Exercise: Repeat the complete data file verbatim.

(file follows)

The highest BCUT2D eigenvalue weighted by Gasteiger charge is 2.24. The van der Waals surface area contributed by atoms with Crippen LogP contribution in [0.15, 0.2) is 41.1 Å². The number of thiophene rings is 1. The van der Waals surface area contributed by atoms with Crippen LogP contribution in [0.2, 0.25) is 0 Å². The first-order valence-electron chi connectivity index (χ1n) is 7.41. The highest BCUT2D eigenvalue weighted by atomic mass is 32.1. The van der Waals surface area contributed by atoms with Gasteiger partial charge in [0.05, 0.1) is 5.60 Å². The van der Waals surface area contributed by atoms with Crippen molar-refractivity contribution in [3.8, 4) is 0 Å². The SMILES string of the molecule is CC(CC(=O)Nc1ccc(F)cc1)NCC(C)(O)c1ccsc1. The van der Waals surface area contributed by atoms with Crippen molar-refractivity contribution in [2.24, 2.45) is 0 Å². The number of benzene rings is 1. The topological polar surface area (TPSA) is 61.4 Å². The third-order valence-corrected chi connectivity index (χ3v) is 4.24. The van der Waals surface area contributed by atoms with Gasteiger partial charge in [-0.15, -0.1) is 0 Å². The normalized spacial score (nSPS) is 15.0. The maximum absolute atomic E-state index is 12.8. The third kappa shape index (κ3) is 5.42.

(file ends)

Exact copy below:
The highest BCUT2D eigenvalue weighted by Gasteiger charge is 2.24. The van der Waals surface area contributed by atoms with Crippen LogP contribution in [0.15, 0.2) is 41.1 Å². The number of thiophene rings is 1. The van der Waals surface area contributed by atoms with Crippen LogP contribution in [0.2, 0.25) is 0 Å². The first-order valence-electron chi connectivity index (χ1n) is 7.41. The highest BCUT2D eigenvalue weighted by atomic mass is 32.1. The van der Waals surface area contributed by atoms with Gasteiger partial charge in [0.05, 0.1) is 5.60 Å². The van der Waals surface area contributed by atoms with Crippen molar-refractivity contribution in [3.8, 4) is 0 Å². The SMILES string of the molecule is CC(CC(=O)Nc1ccc(F)cc1)NCC(C)(O)c1ccsc1. The van der Waals surface area contributed by atoms with Crippen molar-refractivity contribution in [2.24, 2.45) is 0 Å². The number of benzene rings is 1. The topological polar surface area (TPSA) is 61.4 Å². The third-order valence-corrected chi connectivity index (χ3v) is 4.24. The van der Waals surface area contributed by atoms with Gasteiger partial charge in [-0.15, -0.1) is 0 Å². The normalized spacial score (nSPS) is 15.0. The maximum absolute atomic E-state index is 12.8. The third kappa shape index (κ3) is 5.42.